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Beginner's Guide to Thrift Flips!

Updated: Feb 22, 2023

If you're looking for a way to make extra income, find a new hobby, or start a business, try flipping furniture! Let's take a look at how you can build skills, confidence, and income as a beginner furniture artist.

My #1 tip for your first furniture makeover is to START SMALL! A small piece like an end table will help you learn all the skills you need to work larger with a quick turnaround time for that (almost) instant gratification we all love so much. It also requires less of an investment upfront in case you find out that furniture isn't your calling!

We'll work through this furniture makeover assuming that it's your very first piece. I'll break down what you will and won't want to buy to keep your initial investment as small as possible. The most expensive product of the whole project will be your paint! Keep reading to the end for a full cost breakdown.

Step 1: Find Your Furniture

I find a lot of my furniture on Facebook Marketplace, but it's always good to keep an eye out on sites like NextDoor, Craigslist, OfferUp, and even locally at places like Habitat ReStore. Generally, you'll want to look for solid wood pieces in good starting condition for the lowest cost possible (lower cost = higher profit!).

Tip - Keep a copy of my Buying Guide handy as a reference. It breaks down how much I'm typically willing to spend on different types of furniture. Just remember that it's a ballpark guide for my area (Northern California) so prices may differ slightly depending on where you live.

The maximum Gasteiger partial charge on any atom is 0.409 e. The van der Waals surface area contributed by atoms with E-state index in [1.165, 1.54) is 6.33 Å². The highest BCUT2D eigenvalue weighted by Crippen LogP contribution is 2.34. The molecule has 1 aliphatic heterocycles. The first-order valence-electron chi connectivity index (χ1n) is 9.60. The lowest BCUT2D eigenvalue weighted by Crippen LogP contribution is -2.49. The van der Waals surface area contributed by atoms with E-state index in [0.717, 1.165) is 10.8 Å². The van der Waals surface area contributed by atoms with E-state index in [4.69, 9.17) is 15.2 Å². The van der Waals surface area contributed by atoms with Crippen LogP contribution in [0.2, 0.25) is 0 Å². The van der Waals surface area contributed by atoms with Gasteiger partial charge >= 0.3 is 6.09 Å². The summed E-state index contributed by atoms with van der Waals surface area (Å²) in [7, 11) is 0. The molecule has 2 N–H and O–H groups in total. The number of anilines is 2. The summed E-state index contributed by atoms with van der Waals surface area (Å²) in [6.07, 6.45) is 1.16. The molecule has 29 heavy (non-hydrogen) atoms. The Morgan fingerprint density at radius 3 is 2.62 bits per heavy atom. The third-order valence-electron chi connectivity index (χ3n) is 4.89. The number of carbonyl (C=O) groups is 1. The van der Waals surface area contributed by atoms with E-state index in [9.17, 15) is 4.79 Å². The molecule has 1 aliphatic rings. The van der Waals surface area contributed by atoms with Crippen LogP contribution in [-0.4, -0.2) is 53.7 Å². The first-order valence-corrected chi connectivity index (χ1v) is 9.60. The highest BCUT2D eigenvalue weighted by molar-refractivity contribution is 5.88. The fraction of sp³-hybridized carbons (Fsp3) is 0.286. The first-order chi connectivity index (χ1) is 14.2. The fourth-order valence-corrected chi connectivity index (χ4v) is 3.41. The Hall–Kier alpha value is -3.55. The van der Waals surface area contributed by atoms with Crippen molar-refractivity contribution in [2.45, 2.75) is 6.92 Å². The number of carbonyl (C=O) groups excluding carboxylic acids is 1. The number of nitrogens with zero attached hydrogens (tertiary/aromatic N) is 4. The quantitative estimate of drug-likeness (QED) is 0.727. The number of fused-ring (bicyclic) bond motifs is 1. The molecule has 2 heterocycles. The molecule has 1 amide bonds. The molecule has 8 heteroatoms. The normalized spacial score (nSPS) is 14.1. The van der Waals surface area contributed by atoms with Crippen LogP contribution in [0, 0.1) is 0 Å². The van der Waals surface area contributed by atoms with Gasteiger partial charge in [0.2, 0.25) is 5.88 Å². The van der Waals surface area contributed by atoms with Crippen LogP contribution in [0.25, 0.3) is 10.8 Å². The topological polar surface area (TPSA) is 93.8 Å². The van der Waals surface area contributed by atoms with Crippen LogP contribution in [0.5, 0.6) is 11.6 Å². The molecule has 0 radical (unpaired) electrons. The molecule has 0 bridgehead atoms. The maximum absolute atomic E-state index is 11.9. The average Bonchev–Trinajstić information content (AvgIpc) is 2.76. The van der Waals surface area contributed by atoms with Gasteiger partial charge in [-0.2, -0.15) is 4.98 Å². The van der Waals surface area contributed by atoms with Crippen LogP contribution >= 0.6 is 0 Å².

For my Beginner's Guide video, I found this piece on Facebook marketplace listed for $40 and reached out to the seller to see if they would be willing to take less. It's always worth asking—the worst that can happen is they say no!

This is how I phrased my conversation with the seller →

After I initially reached out, I took a closer look at the photo and noticed that the top was separating from the base, so I mentioned that to him as well!

Once I felt confident that he'd fixed the issue (less work for me!), we settled on a price.

When you have a price determined, you can get down to the details—payment methods, location, and timing.

You'll most likely be the one going to pick up the piece, so make sure you come prepared with moving blankets, a dolly, straps, and maybe even a second person to make sure you can safely (for you and the furniture!) transport the piece back to your workspace.

Step 2: Furniture Prep

Before you do ANYTHING else, just take an inventory of any dents, dings, scratches, and the overall functionality of your piece. If it has a drawer—does it slide easily? If it has doors—do they open and close properly?

Don't rush through this prep stage! The better your starting surface, the better your painted finish, and the more money you'll make from the finished piece.

This stage may require buying a few products, so we'll pick the lowest-cost products that will still yield quality results and will last you through many projects.

Because the seller already fixed the major issue on this piece, I really only needed to fill in some dents and dings with wood putty (you may even have some of this around your house already). After it dries, you can hit those spots with a sanding pad or a little sandpaper to smooth out any raised areas. Once the paint goes on, you'll never know the scratches were there!

Now that our scratches are fixed, it's time to give your furniture a good clean and remove the drawers for painting.

Optional step: Scuff sanding. If you're starting with a piece that's very slick or glossy, you may want to start by giving it a quick scuff sand to help your paint stick. Just quickly rub a sanding pad over the whole piece then continue to the next step. You can also scuff sand after cleaning! Just be sure to wipe away any lingering sawdust with a dry rag before you move on.

We'll use Krud Kutter and paper towels to remove any surface grime (you can use this to clean around your house, too!).